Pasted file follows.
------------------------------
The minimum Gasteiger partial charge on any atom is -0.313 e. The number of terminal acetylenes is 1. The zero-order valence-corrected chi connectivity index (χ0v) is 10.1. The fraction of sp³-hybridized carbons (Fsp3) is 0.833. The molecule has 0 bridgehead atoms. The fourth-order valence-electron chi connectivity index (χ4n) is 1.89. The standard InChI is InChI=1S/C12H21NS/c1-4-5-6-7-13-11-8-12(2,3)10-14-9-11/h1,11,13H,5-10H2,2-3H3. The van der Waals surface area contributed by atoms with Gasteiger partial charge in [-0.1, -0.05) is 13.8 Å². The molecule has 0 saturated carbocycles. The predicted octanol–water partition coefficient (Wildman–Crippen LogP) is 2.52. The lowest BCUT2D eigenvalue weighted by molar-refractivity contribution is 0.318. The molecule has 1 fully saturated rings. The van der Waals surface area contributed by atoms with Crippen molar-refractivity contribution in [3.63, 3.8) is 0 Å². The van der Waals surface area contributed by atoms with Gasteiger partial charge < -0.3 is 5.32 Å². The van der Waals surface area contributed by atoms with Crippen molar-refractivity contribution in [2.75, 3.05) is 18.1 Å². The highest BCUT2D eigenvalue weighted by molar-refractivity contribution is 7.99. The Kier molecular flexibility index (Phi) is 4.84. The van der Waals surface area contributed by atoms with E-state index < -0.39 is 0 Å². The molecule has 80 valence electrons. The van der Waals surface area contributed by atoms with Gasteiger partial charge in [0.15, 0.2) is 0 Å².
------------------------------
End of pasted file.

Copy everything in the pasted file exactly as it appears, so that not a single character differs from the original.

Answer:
The minimum Gasteiger partial charge on any atom is -0.313 e. The number of terminal acetylenes is 1. The zero-order valence-corrected chi connectivity index (χ0v) is 10.1. The fraction of sp³-hybridized carbons (Fsp3) is 0.833. The molecule has 0 bridgehead atoms. The fourth-order valence-electron chi connectivity index (χ4n) is 1.89. The standard InChI is InChI=1S/C12H21NS/c1-4-5-6-7-13-11-8-12(2,3)10-14-9-11/h1,11,13H,5-10H2,2-3H3. The van der Waals surface area contributed by atoms with Gasteiger partial charge in [-0.1, -0.05) is 13.8 Å². The molecule has 0 saturated carbocycles. The predicted octanol–water partition coefficient (Wildman–Crippen LogP) is 2.52. The lowest BCUT2D eigenvalue weighted by molar-refractivity contribution is 0.318. The molecule has 1 fully saturated rings. The van der Waals surface area contributed by atoms with Crippen molar-refractivity contribution in [3.63, 3.8) is 0 Å². The van der Waals surface area contributed by atoms with Gasteiger partial charge < -0.3 is 5.32 Å². The van der Waals surface area contributed by atoms with Crippen molar-refractivity contribution in [2.75, 3.05) is 18.1 Å². The highest BCUT2D eigenvalue weighted by molar-refractivity contribution is 7.99. The Kier molecular flexibility index (Phi) is 4.84. The van der Waals surface area contributed by atoms with E-state index < -0.39 is 0 Å². The molecule has 80 valence electrons. The van der Waals surface area contributed by atoms with Gasteiger partial charge in [0.15, 0.2) is 0 Å².